I make the occasional flight to Cape Town, and usually try and strike up a conversation with the person squashed in beside me. Most times I get a rather strange look and a monosyllabic response, but on my most recent flight my neighbour was more talkative than usual. After a few pleasantries, he asked me abruptly, with a rather smug look on his face, “How much did you pay for your ticket?” When I told him, his smug look turned into one of sheer delight, and he told me with glee how much he had paid. His fare was less than half of mine.
I have just logged onto www.kulula.com. for a one-way flight from Johannesburg to Cape Town. During the next month. I can find prices ranging from R299 to R1 399. Same aircraft, same service, same distance, but one ticket costing only 20% of the price of another?
How do they do it, and why?
It’s simple, really. The answer is computer technology, and an excellent analysis and understanding of the difference between fixed and variable cost. Not only does Kulula understand these cost elements, they know how they break down flight by flight and day by day. Think about it. The cost of running a scheduled commercial aircraft is almost entirely fixed. Whether it flies full of passengers or empty, the difference for the operator is small. The only costs directly related to the number of passengers are maybe a little more fuel due to the heavier load, the refreshments on the plane, and the costs associated with embarking, disembarking and baggage-handling.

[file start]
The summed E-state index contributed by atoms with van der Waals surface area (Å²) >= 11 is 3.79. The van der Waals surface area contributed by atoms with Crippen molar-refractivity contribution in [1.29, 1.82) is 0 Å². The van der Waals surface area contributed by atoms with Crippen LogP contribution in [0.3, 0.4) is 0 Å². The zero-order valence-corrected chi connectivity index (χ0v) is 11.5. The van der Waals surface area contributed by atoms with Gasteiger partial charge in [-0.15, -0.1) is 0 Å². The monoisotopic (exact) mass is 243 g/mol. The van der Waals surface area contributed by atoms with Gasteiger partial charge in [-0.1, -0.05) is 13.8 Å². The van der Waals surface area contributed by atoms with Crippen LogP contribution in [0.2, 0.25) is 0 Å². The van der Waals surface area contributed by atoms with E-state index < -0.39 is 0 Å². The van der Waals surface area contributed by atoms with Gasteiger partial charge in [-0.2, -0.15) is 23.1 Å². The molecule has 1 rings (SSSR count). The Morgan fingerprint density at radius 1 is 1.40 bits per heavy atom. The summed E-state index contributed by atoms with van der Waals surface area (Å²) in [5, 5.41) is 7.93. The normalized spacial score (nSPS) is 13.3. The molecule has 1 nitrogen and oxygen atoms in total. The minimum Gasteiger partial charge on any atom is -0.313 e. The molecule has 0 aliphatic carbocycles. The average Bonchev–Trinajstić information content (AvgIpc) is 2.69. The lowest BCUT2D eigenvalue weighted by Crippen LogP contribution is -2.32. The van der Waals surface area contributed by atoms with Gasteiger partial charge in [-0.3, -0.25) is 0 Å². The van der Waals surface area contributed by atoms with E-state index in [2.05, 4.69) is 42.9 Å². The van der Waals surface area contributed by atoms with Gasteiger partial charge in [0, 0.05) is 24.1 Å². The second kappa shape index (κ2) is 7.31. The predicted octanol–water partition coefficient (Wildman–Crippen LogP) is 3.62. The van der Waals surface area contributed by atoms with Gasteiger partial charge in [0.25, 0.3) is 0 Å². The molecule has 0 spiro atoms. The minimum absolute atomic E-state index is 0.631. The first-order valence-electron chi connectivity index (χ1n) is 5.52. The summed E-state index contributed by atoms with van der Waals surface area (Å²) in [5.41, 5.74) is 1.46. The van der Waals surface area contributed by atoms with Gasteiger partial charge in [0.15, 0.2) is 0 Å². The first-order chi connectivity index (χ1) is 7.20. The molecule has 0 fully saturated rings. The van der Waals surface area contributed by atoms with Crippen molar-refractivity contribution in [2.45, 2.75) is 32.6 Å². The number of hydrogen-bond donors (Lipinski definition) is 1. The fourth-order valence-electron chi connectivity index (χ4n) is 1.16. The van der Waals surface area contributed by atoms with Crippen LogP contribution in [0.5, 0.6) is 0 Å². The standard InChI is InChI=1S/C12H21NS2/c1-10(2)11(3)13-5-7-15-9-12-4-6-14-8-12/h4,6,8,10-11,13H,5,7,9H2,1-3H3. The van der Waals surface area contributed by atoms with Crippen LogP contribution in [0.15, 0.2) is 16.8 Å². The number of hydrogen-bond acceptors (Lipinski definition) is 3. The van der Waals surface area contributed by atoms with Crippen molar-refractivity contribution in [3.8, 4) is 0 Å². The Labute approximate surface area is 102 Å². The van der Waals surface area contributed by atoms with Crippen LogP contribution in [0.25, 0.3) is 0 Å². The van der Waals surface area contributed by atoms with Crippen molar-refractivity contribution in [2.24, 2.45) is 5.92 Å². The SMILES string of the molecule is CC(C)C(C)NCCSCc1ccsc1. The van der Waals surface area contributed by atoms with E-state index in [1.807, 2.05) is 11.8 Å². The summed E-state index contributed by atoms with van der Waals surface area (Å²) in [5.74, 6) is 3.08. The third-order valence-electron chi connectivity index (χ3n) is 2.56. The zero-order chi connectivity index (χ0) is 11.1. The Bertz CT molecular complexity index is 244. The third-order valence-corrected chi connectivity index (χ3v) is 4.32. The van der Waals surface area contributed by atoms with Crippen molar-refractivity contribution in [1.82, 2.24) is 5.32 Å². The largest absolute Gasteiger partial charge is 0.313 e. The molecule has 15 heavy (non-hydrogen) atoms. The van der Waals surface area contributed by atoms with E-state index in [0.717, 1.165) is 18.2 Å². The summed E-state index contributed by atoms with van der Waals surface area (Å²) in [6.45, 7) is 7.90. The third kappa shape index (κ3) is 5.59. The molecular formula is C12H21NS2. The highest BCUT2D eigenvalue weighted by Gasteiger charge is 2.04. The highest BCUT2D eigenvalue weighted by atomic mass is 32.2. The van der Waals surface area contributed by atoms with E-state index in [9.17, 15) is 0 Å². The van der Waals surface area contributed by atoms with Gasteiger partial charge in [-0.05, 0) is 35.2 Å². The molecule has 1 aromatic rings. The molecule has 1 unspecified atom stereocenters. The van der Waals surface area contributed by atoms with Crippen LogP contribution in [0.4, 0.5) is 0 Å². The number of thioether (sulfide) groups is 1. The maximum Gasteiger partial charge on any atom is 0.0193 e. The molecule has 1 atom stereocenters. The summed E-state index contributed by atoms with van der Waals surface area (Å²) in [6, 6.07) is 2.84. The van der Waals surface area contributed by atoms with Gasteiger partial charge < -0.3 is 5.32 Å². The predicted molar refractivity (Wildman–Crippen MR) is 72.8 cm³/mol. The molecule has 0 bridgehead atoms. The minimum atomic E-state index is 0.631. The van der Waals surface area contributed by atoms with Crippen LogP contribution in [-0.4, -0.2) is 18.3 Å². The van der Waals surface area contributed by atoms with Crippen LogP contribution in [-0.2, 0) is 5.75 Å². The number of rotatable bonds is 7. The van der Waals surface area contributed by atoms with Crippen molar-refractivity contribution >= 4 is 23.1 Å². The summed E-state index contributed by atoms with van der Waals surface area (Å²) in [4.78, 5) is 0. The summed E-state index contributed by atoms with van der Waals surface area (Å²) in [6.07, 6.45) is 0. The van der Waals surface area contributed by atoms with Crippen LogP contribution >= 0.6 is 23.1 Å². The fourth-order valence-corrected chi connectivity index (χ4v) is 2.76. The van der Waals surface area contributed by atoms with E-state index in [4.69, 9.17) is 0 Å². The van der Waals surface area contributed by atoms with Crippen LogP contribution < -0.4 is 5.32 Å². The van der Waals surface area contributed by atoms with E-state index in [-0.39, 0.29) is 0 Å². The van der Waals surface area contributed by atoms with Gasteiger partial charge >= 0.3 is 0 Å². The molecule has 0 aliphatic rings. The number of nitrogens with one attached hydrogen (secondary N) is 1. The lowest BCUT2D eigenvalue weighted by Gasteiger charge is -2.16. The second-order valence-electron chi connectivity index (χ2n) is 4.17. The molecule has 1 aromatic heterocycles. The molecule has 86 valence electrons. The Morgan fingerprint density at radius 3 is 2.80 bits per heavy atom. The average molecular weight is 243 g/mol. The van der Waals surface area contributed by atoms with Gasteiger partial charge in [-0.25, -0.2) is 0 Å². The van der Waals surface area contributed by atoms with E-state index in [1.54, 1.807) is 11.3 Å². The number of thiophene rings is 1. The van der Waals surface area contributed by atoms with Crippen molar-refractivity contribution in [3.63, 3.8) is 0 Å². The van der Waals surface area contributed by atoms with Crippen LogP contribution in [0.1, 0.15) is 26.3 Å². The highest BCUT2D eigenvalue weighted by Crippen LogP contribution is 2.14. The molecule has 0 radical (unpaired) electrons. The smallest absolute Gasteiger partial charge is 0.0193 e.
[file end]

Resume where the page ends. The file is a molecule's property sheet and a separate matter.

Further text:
With today’s information technology, it’s possible for airline management to know minute by minute the state of bookings on each flight. With this knowledge, and precise up-to-date information on fixed and variable costs, imagine yourself in the position of the manager responsible for pricing tickets and filling the aircraft with passengers.
How would you do it?
You’d probably price early bookings at a figure that covers your total fixed and variable cost and provides a decent profit margin on top. As late bookings started coming in, you’d probably start increasing prices, especially on those popular flights that were filling up. If demand for seats slowed down, you would reduce prices. With only days or perhaps hours to go, and only a few seats still available, you would discount heavily to fill the last few seats, but never sell at a price that did not cover variable cost.
This is a wonderful example of a business using the concepts of fixed and variable cost to price their product. Sure, the great success of airlines like kulula.com, lastminute.com, 1time.aero and now flymango.com has been driven by technology; but if they did not understand the difference between their fixed and variable costs, and monitor these constantly as they change, they could never have done it.
I wonder how well we farmers understand and monitor our fixed and variable costs, and what opportunities we are missing in pricing our products as costs change and supply and demand fluctuate? Contact agribusiness consultant Peter Hughes on (013) 745 7303 or e-mail [email protected]